Lexus UX 250h review

The Lexus UX is the first small SUV from the brand, featuring all the best bits about the larger NX and RX in a small and fun-to-drive package

£29,900 - £39,100
Hybrid

Pros

  • SUV styling
  • Good to drive
  • Low running costs

Cons

  • Only one variant
  • Dated infotainment
  • Expensive to buy

The Lexus UX is a smart and fun-to-drive hybrid crossover with loads of standard kit and room for the family. Its clunky infotainment system lets it down, but comfort and quality are excellent, and refinement is impressive.

There's just one powertrain available at launch in the UK: a 2.0-litre petrol-electric ‘self-charging’ UX 250h version. There's no plug-in model and no fully electric version for the time being, although a petrol option is available in some foreign markets. As such, the UX rivals the Toyota C-HR and Kia Niro, as well as plug-in (PHEV) alternatives like the MINI Countryman Cooper S E All4 and Mitsubishi Outlander PHEV.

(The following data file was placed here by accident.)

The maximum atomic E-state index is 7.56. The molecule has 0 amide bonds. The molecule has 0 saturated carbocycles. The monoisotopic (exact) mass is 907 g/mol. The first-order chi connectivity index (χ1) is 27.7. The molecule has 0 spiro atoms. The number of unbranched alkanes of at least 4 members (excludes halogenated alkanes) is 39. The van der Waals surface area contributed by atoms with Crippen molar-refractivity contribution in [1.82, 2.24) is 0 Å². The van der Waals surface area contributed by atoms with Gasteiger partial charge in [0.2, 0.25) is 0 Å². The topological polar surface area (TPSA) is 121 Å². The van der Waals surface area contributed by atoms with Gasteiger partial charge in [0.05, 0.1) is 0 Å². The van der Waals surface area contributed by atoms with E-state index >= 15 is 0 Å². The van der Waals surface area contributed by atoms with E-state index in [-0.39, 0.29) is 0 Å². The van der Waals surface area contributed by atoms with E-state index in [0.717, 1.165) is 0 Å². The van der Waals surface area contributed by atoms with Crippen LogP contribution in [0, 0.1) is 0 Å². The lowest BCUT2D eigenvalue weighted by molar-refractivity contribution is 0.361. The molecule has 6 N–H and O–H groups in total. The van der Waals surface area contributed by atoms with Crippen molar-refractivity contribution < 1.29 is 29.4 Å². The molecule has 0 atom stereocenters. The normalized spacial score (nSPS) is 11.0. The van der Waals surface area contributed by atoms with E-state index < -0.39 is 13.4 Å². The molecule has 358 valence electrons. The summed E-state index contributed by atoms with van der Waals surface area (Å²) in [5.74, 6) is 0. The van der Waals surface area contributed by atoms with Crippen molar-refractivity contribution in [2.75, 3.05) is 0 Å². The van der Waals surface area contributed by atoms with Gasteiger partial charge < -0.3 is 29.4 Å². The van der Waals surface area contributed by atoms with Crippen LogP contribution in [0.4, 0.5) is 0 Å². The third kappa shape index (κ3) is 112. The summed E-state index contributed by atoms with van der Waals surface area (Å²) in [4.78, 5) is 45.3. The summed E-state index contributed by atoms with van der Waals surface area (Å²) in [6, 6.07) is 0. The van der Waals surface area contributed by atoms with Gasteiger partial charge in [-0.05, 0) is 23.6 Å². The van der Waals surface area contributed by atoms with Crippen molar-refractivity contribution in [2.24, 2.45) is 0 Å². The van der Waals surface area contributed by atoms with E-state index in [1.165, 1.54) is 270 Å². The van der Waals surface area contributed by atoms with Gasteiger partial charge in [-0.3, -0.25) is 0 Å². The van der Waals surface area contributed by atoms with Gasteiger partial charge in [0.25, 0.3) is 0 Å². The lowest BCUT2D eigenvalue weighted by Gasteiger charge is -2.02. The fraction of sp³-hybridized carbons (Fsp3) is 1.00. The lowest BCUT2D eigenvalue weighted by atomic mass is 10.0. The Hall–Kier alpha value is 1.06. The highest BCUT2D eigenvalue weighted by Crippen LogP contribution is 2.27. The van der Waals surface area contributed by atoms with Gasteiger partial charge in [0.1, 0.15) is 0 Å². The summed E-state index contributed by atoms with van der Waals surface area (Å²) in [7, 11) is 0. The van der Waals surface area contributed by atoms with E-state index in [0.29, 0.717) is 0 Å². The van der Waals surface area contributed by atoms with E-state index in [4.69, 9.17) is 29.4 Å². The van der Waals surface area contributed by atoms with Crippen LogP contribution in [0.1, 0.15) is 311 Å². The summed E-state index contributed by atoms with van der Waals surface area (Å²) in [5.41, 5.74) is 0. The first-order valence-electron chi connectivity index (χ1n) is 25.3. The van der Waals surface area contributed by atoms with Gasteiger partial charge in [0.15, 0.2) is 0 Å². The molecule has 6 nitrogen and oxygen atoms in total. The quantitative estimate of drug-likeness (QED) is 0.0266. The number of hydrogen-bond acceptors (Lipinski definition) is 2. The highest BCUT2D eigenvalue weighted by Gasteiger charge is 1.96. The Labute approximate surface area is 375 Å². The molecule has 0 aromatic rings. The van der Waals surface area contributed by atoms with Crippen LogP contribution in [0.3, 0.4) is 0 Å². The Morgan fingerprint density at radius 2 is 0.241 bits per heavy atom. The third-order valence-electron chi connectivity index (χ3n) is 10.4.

The Lexus UX comes in three trims: standard, F-Sport and Takumi. All cars come with a long list of standard kit, including alloy wheels and sat nav, while range-topping models boast everything from a 10-inch infotainment display to a large sunroof and ventilated seats. All-inclusive option packs bundle extra kit for an additional fee, but be careful not to get carried away, as top-spec models can breach the £40,000 threshold for higher road tax.

Based on parent company Toyota’s tried-and-tested TNGA platform, the Lexus UX is surprisingly fun to drive. The steering is sharp and body control is good, while the punchy electric motors offer a pleasing turn of pace. It’s comfortable around town and excellent on the motorway, too, with a hushed powertrain and decent refinement.

Running costs are competitive, with the hybrid system ensuring low emissions and impressive fuel economy. The UX is efficient around town and settles down nicely on longer runs. It’ll no doubt prove popular with company-car drivers due to a low Benefit-in-Kind (BiK) tax rating, although some plug-in rivals will be even more affordable to run if you have a short, urban commute.

If you’re after a hassle-free, cheap-to-run and good-to-drive compact crossover with a beautifully built interior and a punchy hybrid powertrain, the Lexus UX is well worth a look. A lack of plug-in or pure electric variants doesn't necessarily hold it back; the Japanese SUV is a fantastically capable all-rounder.

For a more detailed look at the Lexus UX, read on for the rest of our in-depth review.